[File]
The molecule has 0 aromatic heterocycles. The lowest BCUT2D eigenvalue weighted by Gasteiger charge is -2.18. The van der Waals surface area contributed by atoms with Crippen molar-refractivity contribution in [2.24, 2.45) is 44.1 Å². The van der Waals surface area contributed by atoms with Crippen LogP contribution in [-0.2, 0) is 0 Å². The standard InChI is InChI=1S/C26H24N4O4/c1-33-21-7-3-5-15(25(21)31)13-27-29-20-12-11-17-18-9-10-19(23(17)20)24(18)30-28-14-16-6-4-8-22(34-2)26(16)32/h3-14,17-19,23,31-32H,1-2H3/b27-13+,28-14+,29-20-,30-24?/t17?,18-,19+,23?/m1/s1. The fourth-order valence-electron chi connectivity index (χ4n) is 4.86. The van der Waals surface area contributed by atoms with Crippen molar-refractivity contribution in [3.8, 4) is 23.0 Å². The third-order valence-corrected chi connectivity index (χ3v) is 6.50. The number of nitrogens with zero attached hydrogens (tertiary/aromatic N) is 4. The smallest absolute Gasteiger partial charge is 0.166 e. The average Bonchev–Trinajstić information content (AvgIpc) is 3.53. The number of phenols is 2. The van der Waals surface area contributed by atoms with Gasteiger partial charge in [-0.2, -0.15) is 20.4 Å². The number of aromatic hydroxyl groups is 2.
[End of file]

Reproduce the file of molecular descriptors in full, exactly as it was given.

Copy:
The molecule has 0 aromatic heterocycles. The lowest BCUT2D eigenvalue weighted by Gasteiger charge is -2.18. The van der Waals surface area contributed by atoms with Crippen molar-refractivity contribution in [2.24, 2.45) is 44.1 Å². The van der Waals surface area contributed by atoms with Crippen LogP contribution in [-0.2, 0) is 0 Å². The standard InChI is InChI=1S/C26H24N4O4/c1-33-21-7-3-5-15(25(21)31)13-27-29-20-12-11-17-18-9-10-19(23(17)20)24(18)30-28-14-16-6-4-8-22(34-2)26(16)32/h3-14,17-19,23,31-32H,1-2H3/b27-13+,28-14+,29-20-,30-24?/t17?,18-,19+,23?/m1/s1. The fourth-order valence-electron chi connectivity index (χ4n) is 4.86. The van der Waals surface area contributed by atoms with Crippen molar-refractivity contribution in [3.8, 4) is 23.0 Å². The third-order valence-corrected chi connectivity index (χ3v) is 6.50. The number of nitrogens with zero attached hydrogens (tertiary/aromatic N) is 4. The smallest absolute Gasteiger partial charge is 0.166 e. The average Bonchev–Trinajstić information content (AvgIpc) is 3.53. The number of phenols is 2. The van der Waals surface area contributed by atoms with Gasteiger partial charge in [-0.2, -0.15) is 20.4 Å². The number of aromatic hydroxyl groups is 2.